Leca LWA has been used in the geotechnical solution for Odense Light Rail, which is expected to start running in 2021. The light rail will be running on Funen from Tarup via Odense Railway Station, University of Southern Denmark to the new super hospital to Hjallese. The contract was carried out in a consortium consisting of Comsa, the Munck Group and Efacec. The consortium chose to carry out the task as a traditional roadstructure with the establishment of drainage and draft pipes, as well as the incorporation of support layers in which Leca LWA was applied on a stretch of soft ground. Everything is now awaiting to be completed with the installation of a concrete layer in spring, after which electricity will be drawn and rail lines will be laid out by a rail contractor.
Munck is in charge of the construction of the light rail on a large part of the route, and they have been working on the project since 2018. Leca LWA became part of the project when they encountered soft ground on a stretch across an old swamp near Odense Stadium - Nature Energy Park in 2019.
Thomas Damborg from Munck, who was the project manager of the section where Leca LWA has been used, says: “The consortium's advisers had prescribed that lightweight aggregates should be used in the section as there were challenging soil conditions. It was Chairman Martin Debel and I who contacted LECA and together with Knud and René found a solution”.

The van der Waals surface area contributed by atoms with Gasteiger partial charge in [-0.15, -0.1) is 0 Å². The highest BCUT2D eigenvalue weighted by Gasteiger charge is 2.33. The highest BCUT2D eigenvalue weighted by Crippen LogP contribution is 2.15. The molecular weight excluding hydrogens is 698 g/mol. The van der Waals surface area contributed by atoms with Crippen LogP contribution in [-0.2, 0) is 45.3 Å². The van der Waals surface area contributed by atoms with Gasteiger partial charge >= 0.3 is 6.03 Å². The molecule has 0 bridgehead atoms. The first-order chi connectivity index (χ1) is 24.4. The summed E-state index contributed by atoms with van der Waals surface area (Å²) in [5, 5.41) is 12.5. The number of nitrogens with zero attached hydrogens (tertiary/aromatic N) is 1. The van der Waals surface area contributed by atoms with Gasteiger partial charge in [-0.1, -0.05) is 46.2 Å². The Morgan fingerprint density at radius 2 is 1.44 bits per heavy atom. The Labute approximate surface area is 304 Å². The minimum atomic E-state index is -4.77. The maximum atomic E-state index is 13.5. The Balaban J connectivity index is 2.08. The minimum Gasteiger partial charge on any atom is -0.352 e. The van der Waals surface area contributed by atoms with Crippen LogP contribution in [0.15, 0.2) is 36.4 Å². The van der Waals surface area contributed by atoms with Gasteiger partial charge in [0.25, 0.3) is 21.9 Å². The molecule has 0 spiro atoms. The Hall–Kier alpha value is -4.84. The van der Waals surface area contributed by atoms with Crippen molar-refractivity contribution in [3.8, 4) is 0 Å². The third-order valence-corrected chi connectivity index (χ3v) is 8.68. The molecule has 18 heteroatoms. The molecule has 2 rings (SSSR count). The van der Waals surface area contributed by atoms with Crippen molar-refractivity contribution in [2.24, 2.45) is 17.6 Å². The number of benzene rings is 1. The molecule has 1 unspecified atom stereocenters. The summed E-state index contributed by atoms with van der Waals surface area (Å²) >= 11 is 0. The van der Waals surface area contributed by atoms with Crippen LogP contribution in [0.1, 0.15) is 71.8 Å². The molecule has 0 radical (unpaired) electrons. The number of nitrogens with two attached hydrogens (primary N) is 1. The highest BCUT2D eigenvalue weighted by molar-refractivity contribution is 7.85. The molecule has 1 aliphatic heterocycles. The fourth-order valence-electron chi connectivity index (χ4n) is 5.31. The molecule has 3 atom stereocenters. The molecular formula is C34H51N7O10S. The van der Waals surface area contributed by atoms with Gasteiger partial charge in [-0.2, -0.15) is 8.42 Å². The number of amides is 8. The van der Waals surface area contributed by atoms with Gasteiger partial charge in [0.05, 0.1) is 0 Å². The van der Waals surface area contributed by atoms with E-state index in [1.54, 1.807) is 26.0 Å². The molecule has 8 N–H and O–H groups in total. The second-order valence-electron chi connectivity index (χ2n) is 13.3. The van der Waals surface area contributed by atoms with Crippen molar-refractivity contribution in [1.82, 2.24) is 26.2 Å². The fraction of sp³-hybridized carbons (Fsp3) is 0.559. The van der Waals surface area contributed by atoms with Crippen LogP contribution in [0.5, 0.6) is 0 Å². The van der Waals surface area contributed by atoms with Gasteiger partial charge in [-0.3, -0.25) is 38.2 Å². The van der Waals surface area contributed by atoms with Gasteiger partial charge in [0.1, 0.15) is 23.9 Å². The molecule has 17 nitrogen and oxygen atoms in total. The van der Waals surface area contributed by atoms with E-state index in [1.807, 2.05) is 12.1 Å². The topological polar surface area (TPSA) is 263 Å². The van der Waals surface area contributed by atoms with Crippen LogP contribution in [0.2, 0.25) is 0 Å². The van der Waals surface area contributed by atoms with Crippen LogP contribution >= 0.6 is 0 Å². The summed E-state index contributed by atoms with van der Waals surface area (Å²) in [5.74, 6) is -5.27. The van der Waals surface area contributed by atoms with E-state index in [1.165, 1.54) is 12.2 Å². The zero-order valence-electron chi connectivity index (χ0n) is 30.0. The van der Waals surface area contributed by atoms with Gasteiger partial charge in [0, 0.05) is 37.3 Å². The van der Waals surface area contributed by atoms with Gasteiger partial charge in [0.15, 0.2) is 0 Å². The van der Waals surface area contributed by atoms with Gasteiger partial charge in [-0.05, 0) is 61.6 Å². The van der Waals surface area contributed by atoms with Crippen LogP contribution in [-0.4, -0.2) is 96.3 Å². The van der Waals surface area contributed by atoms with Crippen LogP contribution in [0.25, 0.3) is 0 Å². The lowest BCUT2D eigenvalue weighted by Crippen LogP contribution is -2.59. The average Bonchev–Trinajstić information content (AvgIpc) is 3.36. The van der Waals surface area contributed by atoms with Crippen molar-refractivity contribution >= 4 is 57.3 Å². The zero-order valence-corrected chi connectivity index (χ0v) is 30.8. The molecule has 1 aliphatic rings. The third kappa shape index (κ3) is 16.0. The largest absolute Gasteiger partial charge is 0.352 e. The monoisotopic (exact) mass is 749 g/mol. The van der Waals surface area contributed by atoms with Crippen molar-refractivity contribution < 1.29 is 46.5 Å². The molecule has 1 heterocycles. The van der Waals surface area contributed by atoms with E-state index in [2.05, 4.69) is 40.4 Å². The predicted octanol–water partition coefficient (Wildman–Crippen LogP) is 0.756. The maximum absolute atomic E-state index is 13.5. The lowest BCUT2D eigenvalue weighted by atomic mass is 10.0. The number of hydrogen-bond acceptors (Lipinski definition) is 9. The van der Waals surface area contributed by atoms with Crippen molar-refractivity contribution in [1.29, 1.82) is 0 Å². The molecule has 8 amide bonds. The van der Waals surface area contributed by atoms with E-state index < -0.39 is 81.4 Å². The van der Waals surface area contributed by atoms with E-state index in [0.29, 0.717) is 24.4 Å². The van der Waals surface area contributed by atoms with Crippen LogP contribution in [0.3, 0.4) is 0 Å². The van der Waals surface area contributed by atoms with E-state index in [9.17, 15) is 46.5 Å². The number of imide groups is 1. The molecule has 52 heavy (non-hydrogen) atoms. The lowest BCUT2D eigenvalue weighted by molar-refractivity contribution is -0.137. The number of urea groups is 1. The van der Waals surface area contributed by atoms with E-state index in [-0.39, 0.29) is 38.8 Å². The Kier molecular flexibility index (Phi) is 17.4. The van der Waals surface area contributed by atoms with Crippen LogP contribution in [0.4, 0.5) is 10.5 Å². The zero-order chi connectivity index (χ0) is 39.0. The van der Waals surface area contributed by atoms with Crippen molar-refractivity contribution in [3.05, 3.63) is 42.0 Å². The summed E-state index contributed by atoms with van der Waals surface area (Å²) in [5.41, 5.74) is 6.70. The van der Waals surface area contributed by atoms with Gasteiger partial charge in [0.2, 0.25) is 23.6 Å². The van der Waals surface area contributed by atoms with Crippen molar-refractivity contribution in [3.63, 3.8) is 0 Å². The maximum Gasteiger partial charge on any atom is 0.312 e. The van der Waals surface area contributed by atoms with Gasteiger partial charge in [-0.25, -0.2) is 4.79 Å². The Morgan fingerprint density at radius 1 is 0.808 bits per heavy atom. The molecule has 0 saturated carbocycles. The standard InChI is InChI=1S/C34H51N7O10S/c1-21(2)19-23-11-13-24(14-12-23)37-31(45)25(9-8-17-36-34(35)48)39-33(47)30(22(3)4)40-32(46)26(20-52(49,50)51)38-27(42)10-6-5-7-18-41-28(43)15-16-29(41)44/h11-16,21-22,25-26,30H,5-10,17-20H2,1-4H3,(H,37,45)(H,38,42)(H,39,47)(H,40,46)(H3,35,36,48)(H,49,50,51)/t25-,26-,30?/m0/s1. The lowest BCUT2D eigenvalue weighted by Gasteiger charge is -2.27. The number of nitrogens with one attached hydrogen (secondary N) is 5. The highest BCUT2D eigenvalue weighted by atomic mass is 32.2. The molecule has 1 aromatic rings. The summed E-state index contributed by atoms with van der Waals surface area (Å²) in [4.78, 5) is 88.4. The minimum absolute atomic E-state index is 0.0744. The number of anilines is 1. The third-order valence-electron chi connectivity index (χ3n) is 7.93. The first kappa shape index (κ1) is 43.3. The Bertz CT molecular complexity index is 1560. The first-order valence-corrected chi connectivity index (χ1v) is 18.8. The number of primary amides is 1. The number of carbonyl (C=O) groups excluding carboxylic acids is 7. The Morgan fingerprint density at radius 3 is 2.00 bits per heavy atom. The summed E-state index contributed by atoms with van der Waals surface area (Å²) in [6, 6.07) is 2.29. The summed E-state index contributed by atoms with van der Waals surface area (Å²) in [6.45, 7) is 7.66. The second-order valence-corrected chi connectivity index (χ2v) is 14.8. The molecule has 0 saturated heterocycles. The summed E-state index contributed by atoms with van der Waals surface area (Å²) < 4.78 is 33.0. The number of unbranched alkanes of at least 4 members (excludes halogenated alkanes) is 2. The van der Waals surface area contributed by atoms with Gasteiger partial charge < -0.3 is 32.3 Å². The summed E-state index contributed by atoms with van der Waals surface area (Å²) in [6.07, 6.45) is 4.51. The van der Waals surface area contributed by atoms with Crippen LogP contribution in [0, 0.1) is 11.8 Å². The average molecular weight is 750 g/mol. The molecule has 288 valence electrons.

Knud Mortensen, technical advisor at LECA, and René Jespersen, Sales & Marketing Director, were able to draw on experience from similar constructions both at home and abroad.
The final solution was to use a Triax 170 reinforcement net between two 25 cm layers of small stones, followed by a 70 cm layer of Leca LWA wrapped in a nonwoven cloth/fiber cloth.
On top of the Leca layer, there is a layer of sand, and finally a layer of concrete will be cast in spring, on which the rails will be laid. Easy delivery with blowing vehicles 4,200 m3 of Leca LWA was used in the project and they were delivered with blowing vehicles. There were 3 men attached to each blowing vehicle - one to hold the hose, one to help move the hose and one to distribute the pellets. When the material was distributed, the thickness of the layer was measured to check how much it would settle after compression. It had to reach a maximum of 8-12 %, and
this requirement turned out to be fulfilled.
Martin Debel says: “Working with Leca LWA has been a great experience. I am surprised at how compressible it is - despite the fact that it is round pellets, it stands firm. Also I'm impressed that such a hardness can be achieved on the surface of such a lightweight material. "
It's all about compensating the ground for the weight of the heavy construction, and Leca LWA has been the solution for that.
The most resource efficient solution “At approx. 14 meters down to solid ground, it was not a possibility to remove the soft soil. Piling had been an alternative solution, but it often causes shaking and noise pollution. Pre-loading with sand was also not an option as it takes a long time for the soil to settle – time that we didn’t have. Leca LWA used as load compensation was the most resource-efficient solution for this project”, Thomas Damborg says.
Thomas was familiar with the material, having previously worked on projects in Sweden, where load compensation with Leca LWA had been used under roads. He could easily imagine using Leca LWA for future geotechnical solutions and says that he has been very pleased withthe collaboration